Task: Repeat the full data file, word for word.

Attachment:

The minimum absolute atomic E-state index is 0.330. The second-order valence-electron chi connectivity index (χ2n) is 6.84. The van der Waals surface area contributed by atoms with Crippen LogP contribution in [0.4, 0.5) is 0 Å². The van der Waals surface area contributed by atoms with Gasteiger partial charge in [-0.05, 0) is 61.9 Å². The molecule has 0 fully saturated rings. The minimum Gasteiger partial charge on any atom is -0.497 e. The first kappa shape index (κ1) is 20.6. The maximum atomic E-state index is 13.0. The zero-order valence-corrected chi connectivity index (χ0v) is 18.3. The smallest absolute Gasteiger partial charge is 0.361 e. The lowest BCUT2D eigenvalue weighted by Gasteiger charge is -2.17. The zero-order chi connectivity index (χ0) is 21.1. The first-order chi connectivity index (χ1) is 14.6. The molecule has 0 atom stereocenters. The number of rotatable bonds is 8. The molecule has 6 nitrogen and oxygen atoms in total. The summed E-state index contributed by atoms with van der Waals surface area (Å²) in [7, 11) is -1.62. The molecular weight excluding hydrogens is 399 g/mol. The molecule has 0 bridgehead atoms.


The minimum absolute atomic E-state index is 0.330. The second-order valence-electron chi connectivity index (χ2n) is 6.84. The van der Waals surface area contributed by atoms with Crippen LogP contribution in [0.4, 0.5) is 0 Å². The van der Waals surface area contributed by atoms with Gasteiger partial charge in [-0.05, 0) is 61.9 Å². The molecule has 0 fully saturated rings. The minimum Gasteiger partial charge on any atom is -0.497 e. The first kappa shape index (κ1) is 20.6. The maximum atomic E-state index is 13.0. The zero-order valence-corrected chi connectivity index (χ0v) is 18.3. The smallest absolute Gasteiger partial charge is 0.361 e. The lowest BCUT2D eigenvalue weighted by Gasteiger charge is -2.17. The zero-order chi connectivity index (χ0) is 21.1. The first-order chi connectivity index (χ1) is 14.6. The molecule has 0 atom stereocenters. The number of rotatable bonds is 8. The molecule has 6 nitrogen and oxygen atoms in total. The summed E-state index contributed by atoms with van der Waals surface area (Å²) in [7, 11) is -1.62. The molecular weight excluding hydrogens is 399 g/mol. The molecule has 0 bridgehead atoms.